Resolution on a Progressive Energy Plan for the Cities and Towns of Massachusetts (2009)

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As adopted by the members, January 24, 2009

Whereas, Cities and towns in Massachusetts have a vital role to play in developing an environmentally safe and fiscally sound energy policy for the state and nation;

Whereas, Cities and towns have an essential role advocating for the needs of local economies and residents;

Whereas, Cities and towns have a key role as major energy consumers;

Whereas, Local government has a long-standing interest in encouraging clean and renewable energy resources and reducing energy consumption; and

Whereas, A constructive relationship between cities and towns, the state and federal government and businesses is necessary to achieve clean energy generation and energy reduction goals;

Therefore it is hereby resolved by the members of the Massachusetts Municipal Association that:

In the Matter of Technical Assistance and Education,

State agencies should provide technical assistance to cities and towns, including model bylaws and ordinances, consistent with the Green Communities Act, for the siting of renewable and alternative energy facilities;

The state should also assist cities and towns in the development of standards for energy management services, including regional delivery of services, and should make agency resources available to cities and towns undertaking energy use inventories;

In the Matter of Green Buildings,

State agencies should develop model statewide residential green building guidelines that will provide information to local jurisdictions on how to evaluate and use different green building strategies;

Cities and towns should encourage the adoption of voluntary residential and commercial green building guidelines as a reference guide to evaluate available green building programs and adopt those best suited for their communities, and to explore incentives to encourage green building by private developers of residential construction projects;

In the Matter of Building Codes,

Cities and towns support an option for local bylaws and ordinances that require higher development standards, and support the state offering an enhanced code option for local adoption (only if they are based upon protecting public health and safety and good science), and concurrently, cities and towns oppose any preemption of local-option bylaws and ordinances if these bylaws and ordinances are based on protecting public health and safety and good science;

In the Matter of Energy Efficiency in Buildings,

Cities and towns encourage energy efficiency in new and existing public and private residential and commercial buildings based on the U.S. Green Building Council’s LEED program or similar systems;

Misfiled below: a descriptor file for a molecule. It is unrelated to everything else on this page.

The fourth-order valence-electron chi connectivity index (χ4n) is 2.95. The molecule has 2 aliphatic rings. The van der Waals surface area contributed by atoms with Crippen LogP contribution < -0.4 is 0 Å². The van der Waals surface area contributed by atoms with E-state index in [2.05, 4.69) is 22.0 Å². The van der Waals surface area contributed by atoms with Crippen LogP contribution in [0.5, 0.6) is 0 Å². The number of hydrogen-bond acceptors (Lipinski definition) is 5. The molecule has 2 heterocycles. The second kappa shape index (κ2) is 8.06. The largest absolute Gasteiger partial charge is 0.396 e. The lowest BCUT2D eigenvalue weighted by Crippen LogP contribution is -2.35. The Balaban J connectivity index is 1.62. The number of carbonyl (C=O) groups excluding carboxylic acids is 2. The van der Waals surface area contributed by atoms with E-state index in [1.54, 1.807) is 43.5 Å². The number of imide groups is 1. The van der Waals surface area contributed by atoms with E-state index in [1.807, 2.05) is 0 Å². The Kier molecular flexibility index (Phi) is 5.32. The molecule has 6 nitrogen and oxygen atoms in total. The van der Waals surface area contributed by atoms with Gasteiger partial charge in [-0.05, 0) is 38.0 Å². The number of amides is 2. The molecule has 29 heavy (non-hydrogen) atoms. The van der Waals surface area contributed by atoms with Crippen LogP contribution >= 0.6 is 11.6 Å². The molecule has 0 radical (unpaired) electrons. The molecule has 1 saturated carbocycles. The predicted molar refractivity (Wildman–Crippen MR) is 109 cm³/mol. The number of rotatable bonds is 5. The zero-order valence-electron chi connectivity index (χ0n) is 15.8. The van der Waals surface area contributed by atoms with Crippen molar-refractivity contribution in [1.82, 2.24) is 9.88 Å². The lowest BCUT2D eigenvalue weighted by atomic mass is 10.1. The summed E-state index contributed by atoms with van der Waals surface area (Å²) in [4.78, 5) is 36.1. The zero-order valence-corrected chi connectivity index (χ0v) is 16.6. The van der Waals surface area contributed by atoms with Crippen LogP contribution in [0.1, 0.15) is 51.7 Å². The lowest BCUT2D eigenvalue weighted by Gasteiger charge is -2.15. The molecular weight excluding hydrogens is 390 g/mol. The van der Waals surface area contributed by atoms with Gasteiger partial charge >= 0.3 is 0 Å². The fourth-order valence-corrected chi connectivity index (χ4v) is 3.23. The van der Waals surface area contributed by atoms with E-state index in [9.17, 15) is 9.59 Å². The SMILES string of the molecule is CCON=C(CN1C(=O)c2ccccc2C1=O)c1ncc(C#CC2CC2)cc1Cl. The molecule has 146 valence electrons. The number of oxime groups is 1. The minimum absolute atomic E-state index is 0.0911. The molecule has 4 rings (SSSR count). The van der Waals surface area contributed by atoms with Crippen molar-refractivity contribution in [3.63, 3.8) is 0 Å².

In the Matter of Effective Regulation,

Cities and towns encourage the adoption of state and federal regulations that balance energy consumption and carbon footprint with marginal environmental benefit;

In the Matter of Partnerships with Businesses,

Utility companies and other businesses should work with cities and towns to implement energy efficiency and clean energy programs;

Cities and towns support the option for utilities to generate renewable energy and encourage the state to set goals for utility programs to achieve energy efficiency;

In the Matter of Clean Energy Technology,

Cities and towns support targeted tax credits, grants, loans and other incentives to assist the public, businesses, and local agencies that invest in energy-efficient equipment and technology and fuel-efficient vehicles;

Cities and towns support the increased use and purchase of clean alternative energy through the development of renewable energy resources, recovery of landfill methane for energy production, and waste-to-energy technologies;

In the Matter of Federal, State and Local Priorities for Reducing Energy Usage,

Cities and towns should undertake a complete inventory of municipal energy usage and seek assistance, when necessary, to set appropriate reduction targets and energy-reduction action plans;

Cities and towns support the reduction of vehicle emissions through increased fuel efficiency, use of appropriate alternative fueled vehicles, and/or low-emission vehicles in public agency fleets, and encourage the use of appropriate alternative fueled vehicles, and/or low-emission vehicles in private fleets; and

Cities and towns support state funding of re-commissioning of public buildings, especially schools, state funds for conversion of traffic lights to LEDs, expansion of weatherization programs aimed at low-income households, and funding DOE energy-efficiency programs at water treatment plants.